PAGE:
The church needs to lead a countercultural movement when it comes to encouraging marriage among young adults and do a better job of discipleship once couples tie the knot.

That was one of the key takeaways from a panel discussion featuring Roland Warren, President and CEO of Care Net, and authors Ryan Bomberger and J.P. De Gance at the Colson Center’s National Conference in Indianapolis, Indiana. John Stonestreet, president of the Colson Center for Christian Worldview, moderated the panel discussion, entitled “What the Family Reveals About God.”

Watch the Panel: What the Family Reveals about God

The conversation centered around data (presented by De Gance) indicating married couples share higher levels of satisfaction than cohabitating couples, and children with married parents achieve better academically and have greater emotional and physical health. Despite these statistics and others that point to God’s design for the family as society’s best answer, the average age for marriage has crept upward to 30 years old.

“In the last 60 years, the family has been in free fall,” said De Gance. “In the West, we are seeing levels of apostasy that we have not seen before.”

De Gance, the co-author of Endgame: The Church’s Strategic Move to Save Faith and Family in America, is the founder and president of Communio, a nonprofit that equips churches to become evangelizing hubs for healthy relationships, marriages, and the family.

“The church is still behaving as if it’s the 1950s in terms of our approach to relationships and marriage,” he said.

De Gance pointed to a Barna study that showed how 85 percent of all churches in the United States reported spending $0 annually on marriage and relationship ministry.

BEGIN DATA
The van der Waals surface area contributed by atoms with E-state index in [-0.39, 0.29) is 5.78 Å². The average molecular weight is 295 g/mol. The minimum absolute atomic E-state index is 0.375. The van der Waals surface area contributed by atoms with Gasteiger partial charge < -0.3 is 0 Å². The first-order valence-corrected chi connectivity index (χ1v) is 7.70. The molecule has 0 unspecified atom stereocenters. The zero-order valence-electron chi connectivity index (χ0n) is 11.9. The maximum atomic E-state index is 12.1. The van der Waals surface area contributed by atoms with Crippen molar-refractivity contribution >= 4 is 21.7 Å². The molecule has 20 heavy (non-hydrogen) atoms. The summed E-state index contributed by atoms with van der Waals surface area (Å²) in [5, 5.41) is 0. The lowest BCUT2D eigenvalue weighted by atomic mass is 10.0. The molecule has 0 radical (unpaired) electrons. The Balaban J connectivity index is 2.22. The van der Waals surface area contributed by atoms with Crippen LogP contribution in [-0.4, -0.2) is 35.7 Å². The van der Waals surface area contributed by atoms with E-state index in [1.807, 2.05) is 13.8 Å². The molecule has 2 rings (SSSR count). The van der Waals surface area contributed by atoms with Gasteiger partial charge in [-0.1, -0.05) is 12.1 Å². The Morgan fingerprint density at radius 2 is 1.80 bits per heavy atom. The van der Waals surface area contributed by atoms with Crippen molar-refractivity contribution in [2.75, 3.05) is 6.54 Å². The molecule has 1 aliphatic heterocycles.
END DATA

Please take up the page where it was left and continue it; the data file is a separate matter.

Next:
“Our churches should really be schools of love where we learn how to live relationships well and how to live marriage well,” he said.

Roland Warren lamented the mixed message that the Church and pro-life community send young people and how career and financial security are often prioritized over marriage: “We don’t want our kids to have sex, but we want them to wait until they’re 30 to get married. But we also don’t want them dating multiple people simultaneously. They have to bring the same person to Thanksgiving every year.”

Warren shared his own marriage testimony to illustrate the point. As students at Princeton University, Warren and his girlfriend Yvette Lopez faced an unplanned pregnancy. When Yvette visited the university’s health services office, a counselor encouraged her to get an abortion, saying, “How will you graduate from Princeton and become a doctor (her dream at the time) with a baby?”

The couple, however, decided to have the baby and get married while they were students. Today, Roland Warren and Yvette Lopez-Warren, Princeton alumni, have two grown sons and three grandchildren. Yvette became a doctor. Roland earned an MBA.

“By the grace of God, we have been married for 41 years,” Warren said. “We built it together. We did all the things that people are saying you can’t do.”

Today, the Church needs to be focused on marriage. Older couples should serve as mentors.

“We should be leaning in, supporting marriage, encouraging marriage,” Warren said. “We’ve bought into the world’s system of stuff being the most important thing. It’s not biblical.”

In his remarks, Bomberger, the author of Not Equal: Civil Rights Gone Wrong, agreed that the Church should be at the forefront of the marriage movement. There needs to be a collaboration between older and younger couples in the process, he said.

Bomberger is the co-founder of, an organization that illuminates that every human life has purpose. He recalled how he once became frustrated during a collegiate debate when the pro-life side couldn’t present valid arguments; The experience led his organization to delve into research regarding fatherhood and family issues.

“We started creating messaging, a billboard campaign [entitled] ‘Fatherhood begins in the womb.’ And we started messaging about how dads matter. It was simple but profound. It’s amazing how simplicity can resonate with people.”

“As Christians, we should have answers for the questions that are out there.”

When it comes to marriage and family, Warren said Christians need to be keepers of the narrative mandated in the Garden of Eden with Adam and Eve, and subsequently attacked by Satan.

“God has a design,” he said. “That was the first discipleship community.”

“If we, as Christians, live out the Great Commandment and the Great Commission within the context of marriage, it will be winsome to the culture.”